Representation, or lack thereof
Women of colour, transgender, gay women, women with disabilities and other groups are vastly underrepresented in the media and that’s something white women should be concerned about. Growing up as a white woman you take for granted that you see yourself represented everywhere – ads, TV shows, movies, magazines. It lets you know that you’re accepted by society.
Other women don’t have this luxury. Out of the top grossing films in the US box office between 2007 and 2013, only a quarter included underrepresented racial groups. Of all the characters, 74 per cent were white.
When three-quarters of characters are white, things like beauty standards become white washed. It teaches women of all colours that being tall, blonde and white is beautiful and anything else in unusual.
Misogyny against white women vs misogyny against non-white women
White women and non-white women face different challenges, and different types of discrimination. A middle class white woman worries about getting paid maternity leave while a trans black woman worries about police brutality.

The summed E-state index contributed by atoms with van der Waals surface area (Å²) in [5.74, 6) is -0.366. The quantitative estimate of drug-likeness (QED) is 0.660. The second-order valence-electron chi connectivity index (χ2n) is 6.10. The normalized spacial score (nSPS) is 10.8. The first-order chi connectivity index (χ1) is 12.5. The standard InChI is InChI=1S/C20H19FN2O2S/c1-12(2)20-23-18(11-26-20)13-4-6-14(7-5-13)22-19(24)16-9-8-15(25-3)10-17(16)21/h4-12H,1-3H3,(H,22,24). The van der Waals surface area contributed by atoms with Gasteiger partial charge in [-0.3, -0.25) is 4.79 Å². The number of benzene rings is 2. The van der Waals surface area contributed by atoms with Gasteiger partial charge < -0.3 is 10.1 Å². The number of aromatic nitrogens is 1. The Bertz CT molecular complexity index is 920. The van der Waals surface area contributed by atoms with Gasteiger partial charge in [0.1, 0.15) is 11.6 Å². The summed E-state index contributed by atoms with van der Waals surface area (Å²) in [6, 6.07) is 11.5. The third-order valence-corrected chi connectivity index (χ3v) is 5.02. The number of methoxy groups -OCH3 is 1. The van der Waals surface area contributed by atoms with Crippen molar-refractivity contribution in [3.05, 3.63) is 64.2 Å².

Rutgers University’s Brittney Cooper, a professor of Women’s and Gender Studies and Africana Studies, explains in an essay for Salon that white feminists are concerned with equality, while non-white feminists, especially black feminists, are concerned about injustice.
“One kind of feminism focuses on the policies that will help women integrate fully into the existing American system. The other recognizes the fundamental flaws in the system and seeks its complete and total transformation.”
At the end of the day, white women have it easier – from getting jobs to buying foundation in the right colour – and this is a privilege white women need to be aware of.
With privilege comes responsibility. You cannot call yourself a feminist while leaving non-white, non-heteronormative women behind. Use your privilege to fight for equality for all women.
Illustrations by: Janna Yaschuk
Image credit: Instagram, Tumblr/schomburgcenter